Rack up one more win for companies looking to overturn legacy enterprise IT with cloud-based services. , a San Francisco-based startup using the software-as-a-service model to sell business intelligence solutions, has raised another $38 million. The funding is going all towards building out the company: CEO and co-founder Brad Peters tells TechCrunch the plan is to get more aggressive in Europe and Asia, widen its product offerings and staff up in sales and marketing. This Series E round was led by existing investor Sequoia Capital, included participation from other previous investors, and introduced a new backer to the company, Northgate Capital.
(Sequoia also led the company’s , which also brought in Hummer Winblad and DAG Ventures as investors. The company’s raised $84 million to date.)
Business intelligence — the genre of enterprise services that takes data already in your system and helps analyse it to provide detail on trends and other insights — is very much a legacy system, going on three decades of existence. But like other older enterprise services, the traditional approach to BI has been to offer it as costly on-premise software. Birst is among those that have tapped into cloud innovations — and improving perceptions of cloud services as safe and reliable — to change how BI is purchased and used by businesses. (A for those who like wordplay: ‘Birst’ sounds like a pun on clouds, disruption and the ‘BI’ abbreviation.)
The crux of Birst’s approach is integrating different functions that in the past would have been purchased from different vendors to work together, needing to employ different people for the running of each.
“Rather than buying a bunch of pieces from large, legacy vendors and having to have specialized talent for each of them, Birst brings patent-pending automation to the BI development process, encapsulating BI processes in software, not people,” Peters tells me. “That allows Birst to tackle enterprise-caliber problems, but with significantly fewer resources and much less effort. Traditionally, only ‘discovery’ style products like Qliktech and Tableau could be operated by single individuals, but doing so resulted in a significant compromise of capability and functionality.” Conversely, having visualization-only capabilities also lacks:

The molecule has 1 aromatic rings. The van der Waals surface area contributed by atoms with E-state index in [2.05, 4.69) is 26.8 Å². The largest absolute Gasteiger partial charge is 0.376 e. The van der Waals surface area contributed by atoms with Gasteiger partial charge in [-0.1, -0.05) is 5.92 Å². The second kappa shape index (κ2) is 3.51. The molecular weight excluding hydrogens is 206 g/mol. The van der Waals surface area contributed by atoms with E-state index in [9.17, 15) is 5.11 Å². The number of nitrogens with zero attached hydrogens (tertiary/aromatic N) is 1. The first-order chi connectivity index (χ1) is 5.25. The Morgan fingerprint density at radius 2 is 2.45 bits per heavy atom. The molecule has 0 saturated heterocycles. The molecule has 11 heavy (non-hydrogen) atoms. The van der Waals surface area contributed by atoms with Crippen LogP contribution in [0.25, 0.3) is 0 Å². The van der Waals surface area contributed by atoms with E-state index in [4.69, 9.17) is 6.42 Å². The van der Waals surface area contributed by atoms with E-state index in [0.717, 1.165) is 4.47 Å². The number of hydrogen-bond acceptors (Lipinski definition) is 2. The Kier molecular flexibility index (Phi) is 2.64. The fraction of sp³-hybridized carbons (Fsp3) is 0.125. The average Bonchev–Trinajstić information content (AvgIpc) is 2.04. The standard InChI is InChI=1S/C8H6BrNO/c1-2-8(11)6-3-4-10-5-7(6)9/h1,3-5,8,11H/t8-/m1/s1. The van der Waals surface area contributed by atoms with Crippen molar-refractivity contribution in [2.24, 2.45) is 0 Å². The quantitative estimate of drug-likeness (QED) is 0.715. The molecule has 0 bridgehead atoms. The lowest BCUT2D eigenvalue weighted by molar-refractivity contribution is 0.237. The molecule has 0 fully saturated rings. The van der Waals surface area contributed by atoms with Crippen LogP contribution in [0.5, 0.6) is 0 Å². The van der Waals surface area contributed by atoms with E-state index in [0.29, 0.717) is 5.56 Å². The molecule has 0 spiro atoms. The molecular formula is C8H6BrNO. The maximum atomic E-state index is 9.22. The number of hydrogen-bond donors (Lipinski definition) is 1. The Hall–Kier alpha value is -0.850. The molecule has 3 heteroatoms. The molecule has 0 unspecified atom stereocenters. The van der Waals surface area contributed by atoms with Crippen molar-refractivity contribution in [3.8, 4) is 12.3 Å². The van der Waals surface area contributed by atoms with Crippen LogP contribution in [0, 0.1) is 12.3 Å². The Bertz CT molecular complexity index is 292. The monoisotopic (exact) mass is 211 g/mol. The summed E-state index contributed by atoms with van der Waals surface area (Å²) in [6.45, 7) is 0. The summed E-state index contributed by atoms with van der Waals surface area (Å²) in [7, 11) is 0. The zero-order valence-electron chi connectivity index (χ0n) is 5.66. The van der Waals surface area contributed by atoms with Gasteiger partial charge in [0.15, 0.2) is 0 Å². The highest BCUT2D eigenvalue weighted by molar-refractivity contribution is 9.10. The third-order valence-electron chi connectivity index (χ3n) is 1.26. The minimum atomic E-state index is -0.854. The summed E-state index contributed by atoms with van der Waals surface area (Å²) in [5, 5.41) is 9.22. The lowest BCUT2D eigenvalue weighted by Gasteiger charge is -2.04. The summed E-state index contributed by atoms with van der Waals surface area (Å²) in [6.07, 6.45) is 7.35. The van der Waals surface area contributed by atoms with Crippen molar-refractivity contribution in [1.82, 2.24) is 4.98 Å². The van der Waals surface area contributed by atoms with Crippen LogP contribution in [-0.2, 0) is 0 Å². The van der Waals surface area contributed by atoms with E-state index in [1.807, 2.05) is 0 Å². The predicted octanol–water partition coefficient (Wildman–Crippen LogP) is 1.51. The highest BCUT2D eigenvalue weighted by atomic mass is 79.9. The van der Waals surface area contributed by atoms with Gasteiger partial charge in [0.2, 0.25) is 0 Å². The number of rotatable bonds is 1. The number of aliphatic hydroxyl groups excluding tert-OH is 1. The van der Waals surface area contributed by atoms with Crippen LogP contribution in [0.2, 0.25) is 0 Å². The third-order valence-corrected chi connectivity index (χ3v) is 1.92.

“While visualization companies offer a great way to visualize data from simple data sets, they offer little to address the difficult task of making the data ready for a user in order to make sense of it,” Peters says. “Being able to just visualize data is like having a BLT without the bacon—you’re missing a key ingredient for BI and you won’t be satisfied.”
This (along with Birst’s success with enterprises; more on that below) is what attracted Sequoia to this round:
“Companies are drowning in data, and Birst is the lifeline that allows them to surface the information that really matters,” Doug Leone, partner at Sequoia Capital, noted in a statement.
Peters says he views Qliktech and Tableau as his biggest competitors, along with on-premise players like MicroStrategy, SAP Business Objects, IBM Cognos, and Oracle OBIEE. (The patent-pending element is an interesting one in this regard, considering that Oacle and IBM are some of the biggest patent holders in tech.)
On the other hand, he doesn’t see much competition right now from newer players like Looker, which is also looking to disrupt BI but taking a different approach: developing its own language (LookerML) to make data mining more accessible to non-tech people.
While behemoths continue to win major deals, startups like Birst are increasingly picking up major enterprise accounts interested in the more integrated, cloud-based approach, with new customers including American Express, Build.com, Cisco, CSC, InterContinental Hotels Group, Nippon Life, Samsung, Schneider Electric and Sunny Delight (yes, even producers of sugary drinks use BI).
Amazon, NetSuite, and Marketo are strategic partners of Birst’s, but Peters says that startups like his have a window of opportunity in general against bigger players in the industry. “If you look at the vendor landscape today, the largest vendors have stopped innovating, are selling only back into their installed base and are starting to lose market share,” he says. “At this point in the consolidation cycle, given the market size, the number of vendors in the space, and the strategic value of analytics, there is definitely room for more independent vendors.”